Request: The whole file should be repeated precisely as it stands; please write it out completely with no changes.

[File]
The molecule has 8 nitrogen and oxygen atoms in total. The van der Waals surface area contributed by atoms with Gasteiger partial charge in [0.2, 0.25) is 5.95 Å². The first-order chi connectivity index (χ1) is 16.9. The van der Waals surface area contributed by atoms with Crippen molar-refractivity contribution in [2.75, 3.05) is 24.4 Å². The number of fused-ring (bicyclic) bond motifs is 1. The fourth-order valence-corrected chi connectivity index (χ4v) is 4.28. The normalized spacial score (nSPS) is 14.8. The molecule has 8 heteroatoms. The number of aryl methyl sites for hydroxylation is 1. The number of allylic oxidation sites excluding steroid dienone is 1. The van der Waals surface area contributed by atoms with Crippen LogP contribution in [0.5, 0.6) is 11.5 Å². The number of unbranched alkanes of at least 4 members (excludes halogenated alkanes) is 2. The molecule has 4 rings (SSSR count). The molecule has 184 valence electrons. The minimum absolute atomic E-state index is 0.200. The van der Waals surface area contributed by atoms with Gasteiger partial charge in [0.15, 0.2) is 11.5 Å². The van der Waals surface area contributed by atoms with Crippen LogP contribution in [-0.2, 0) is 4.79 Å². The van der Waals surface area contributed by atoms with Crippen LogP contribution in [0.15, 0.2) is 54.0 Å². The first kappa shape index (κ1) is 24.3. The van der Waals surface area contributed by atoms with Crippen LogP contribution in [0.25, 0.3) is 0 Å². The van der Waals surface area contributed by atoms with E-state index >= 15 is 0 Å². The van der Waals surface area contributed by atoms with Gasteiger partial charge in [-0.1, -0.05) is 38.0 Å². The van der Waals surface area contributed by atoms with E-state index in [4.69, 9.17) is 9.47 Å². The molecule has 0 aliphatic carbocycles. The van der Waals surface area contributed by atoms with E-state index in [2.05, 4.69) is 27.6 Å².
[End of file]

The molecule has 8 nitrogen and oxygen atoms in total. The van der Waals surface area contributed by atoms with Gasteiger partial charge in [0.2, 0.25) is 5.95 Å². The first-order chi connectivity index (χ1) is 16.9. The van der Waals surface area contributed by atoms with Crippen molar-refractivity contribution in [2.75, 3.05) is 24.4 Å². The number of fused-ring (bicyclic) bond motifs is 1. The fourth-order valence-corrected chi connectivity index (χ4v) is 4.28. The normalized spacial score (nSPS) is 14.8. The molecule has 8 heteroatoms. The number of aryl methyl sites for hydroxylation is 1. The number of allylic oxidation sites excluding steroid dienone is 1. The van der Waals surface area contributed by atoms with Crippen LogP contribution in [0.5, 0.6) is 11.5 Å². The number of unbranched alkanes of at least 4 members (excludes halogenated alkanes) is 2. The molecule has 4 rings (SSSR count). The molecule has 184 valence electrons. The minimum absolute atomic E-state index is 0.200. The van der Waals surface area contributed by atoms with Gasteiger partial charge in [0.15, 0.2) is 11.5 Å². The van der Waals surface area contributed by atoms with Crippen LogP contribution in [-0.2, 0) is 4.79 Å². The van der Waals surface area contributed by atoms with Crippen LogP contribution in [0.15, 0.2) is 54.0 Å². The first kappa shape index (κ1) is 24.3. The van der Waals surface area contributed by atoms with Crippen LogP contribution in [0.25, 0.3) is 0 Å². The van der Waals surface area contributed by atoms with E-state index >= 15 is 0 Å². The van der Waals surface area contributed by atoms with Gasteiger partial charge in [-0.1, -0.05) is 38.0 Å². The van der Waals surface area contributed by atoms with E-state index in [4.69, 9.17) is 9.47 Å². The molecule has 0 aliphatic carbocycles. The van der Waals surface area contributed by atoms with E-state index in [2.05, 4.69) is 27.6 Å².